This loss of the “as if” is nowhere more apparent than when a corporate story breaks. When we feel they have cheated us, we forget that these huge organizations are actually no more than collections of individuals. We ascribe human qualities to these companies, and speak of them “as if” they had ethical responsibilities. There are, of course, figureheads in such situations. Kenneth Lay could not possibly have plotted the Enron debacle by himself, but because each body must have a head, we forget the “as if” and caricature the story to one corrupt man at the head of a wholly unethical and malevolent company. The same principle operates when things go wonderfully right too, as Griffin explains:
We locate ethical responsibility in both the “system,” simply taking it for granted that a “system” can be ethically responsible, and in a few individuals. In doing this we adopt a particular view of leadership in which it is individual leaders who are blamed and punished when things go wrong, or praised when they go right. The rest of us are allocated to passive roles as victims of the system and of manipulative leaders, and our salvation lies in the actions of heroic leaders. In thinking in this way, we are obscuring how we are all together involved.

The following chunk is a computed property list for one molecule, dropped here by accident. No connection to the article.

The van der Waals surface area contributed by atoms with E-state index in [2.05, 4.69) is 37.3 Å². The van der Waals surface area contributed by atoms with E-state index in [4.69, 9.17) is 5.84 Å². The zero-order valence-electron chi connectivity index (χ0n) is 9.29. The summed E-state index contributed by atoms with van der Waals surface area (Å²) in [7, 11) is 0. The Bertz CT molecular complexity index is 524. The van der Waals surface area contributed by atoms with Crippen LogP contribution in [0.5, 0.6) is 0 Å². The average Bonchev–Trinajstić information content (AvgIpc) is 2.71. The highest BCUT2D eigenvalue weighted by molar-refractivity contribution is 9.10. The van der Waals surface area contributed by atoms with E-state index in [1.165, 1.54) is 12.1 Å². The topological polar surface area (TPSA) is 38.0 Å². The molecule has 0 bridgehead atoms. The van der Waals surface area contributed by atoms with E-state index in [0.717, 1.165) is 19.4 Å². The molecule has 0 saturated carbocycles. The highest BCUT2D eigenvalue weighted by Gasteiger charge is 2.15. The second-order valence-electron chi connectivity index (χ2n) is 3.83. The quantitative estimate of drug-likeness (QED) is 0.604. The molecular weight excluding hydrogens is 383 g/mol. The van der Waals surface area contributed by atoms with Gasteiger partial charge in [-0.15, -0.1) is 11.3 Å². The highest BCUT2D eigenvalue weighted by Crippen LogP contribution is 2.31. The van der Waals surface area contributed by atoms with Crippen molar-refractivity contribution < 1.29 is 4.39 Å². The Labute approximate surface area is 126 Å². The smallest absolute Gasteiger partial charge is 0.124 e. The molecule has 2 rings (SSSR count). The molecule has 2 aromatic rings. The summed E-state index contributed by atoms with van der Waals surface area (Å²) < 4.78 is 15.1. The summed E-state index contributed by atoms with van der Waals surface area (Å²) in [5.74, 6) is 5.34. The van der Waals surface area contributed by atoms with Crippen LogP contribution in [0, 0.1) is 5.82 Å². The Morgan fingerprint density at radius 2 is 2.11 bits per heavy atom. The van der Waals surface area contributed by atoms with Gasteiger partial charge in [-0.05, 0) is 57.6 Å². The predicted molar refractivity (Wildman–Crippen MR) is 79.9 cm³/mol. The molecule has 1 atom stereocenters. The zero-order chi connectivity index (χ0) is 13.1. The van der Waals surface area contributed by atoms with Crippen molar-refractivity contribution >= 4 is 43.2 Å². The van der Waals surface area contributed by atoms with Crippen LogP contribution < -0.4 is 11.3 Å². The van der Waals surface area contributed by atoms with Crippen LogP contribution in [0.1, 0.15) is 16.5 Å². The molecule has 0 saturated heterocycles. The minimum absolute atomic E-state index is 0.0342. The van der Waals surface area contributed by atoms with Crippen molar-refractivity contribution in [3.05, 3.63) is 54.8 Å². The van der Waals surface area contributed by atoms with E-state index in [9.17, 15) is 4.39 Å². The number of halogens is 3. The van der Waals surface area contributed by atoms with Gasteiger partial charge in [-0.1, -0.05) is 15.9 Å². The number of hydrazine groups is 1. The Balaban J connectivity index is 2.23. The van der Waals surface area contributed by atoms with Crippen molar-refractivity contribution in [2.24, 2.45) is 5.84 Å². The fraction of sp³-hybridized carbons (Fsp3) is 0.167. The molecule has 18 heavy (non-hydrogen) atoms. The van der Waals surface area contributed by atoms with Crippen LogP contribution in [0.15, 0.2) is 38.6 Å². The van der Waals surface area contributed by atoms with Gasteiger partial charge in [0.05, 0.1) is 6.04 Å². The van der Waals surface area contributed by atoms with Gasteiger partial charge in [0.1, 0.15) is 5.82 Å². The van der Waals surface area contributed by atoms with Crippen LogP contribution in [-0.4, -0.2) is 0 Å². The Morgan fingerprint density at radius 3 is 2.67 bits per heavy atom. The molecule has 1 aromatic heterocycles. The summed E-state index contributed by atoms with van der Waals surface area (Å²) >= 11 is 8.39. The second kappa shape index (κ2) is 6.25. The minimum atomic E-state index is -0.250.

Just as with corporations, too many of our churches have risen and fallen solely on the fortunes of one figurehead. We are busy. We have full-time jobs and families to deal with. We don’t have time for anything but the “passive” role, so we hand our lot over to the most charismatic, heroic leader and rely on him to drive us into good pasture. If he doesn’t, we’ll just switch our allegiance someplace else.
This is the danger of the culture of the “professionalization” of Christian leadership. We abdicate responsibility to others and pay them to take responsibility for our spiritual growth. When all is going well, we are happy to stay. When the hero we are paying falls apart, the whole body falls with him. Aldous Huxley put the downside well in Ends and Means: ‘So long as men worship the Caesars and Napoleons, Caesars and Napoleons will duly rise and make their lives miserable.’”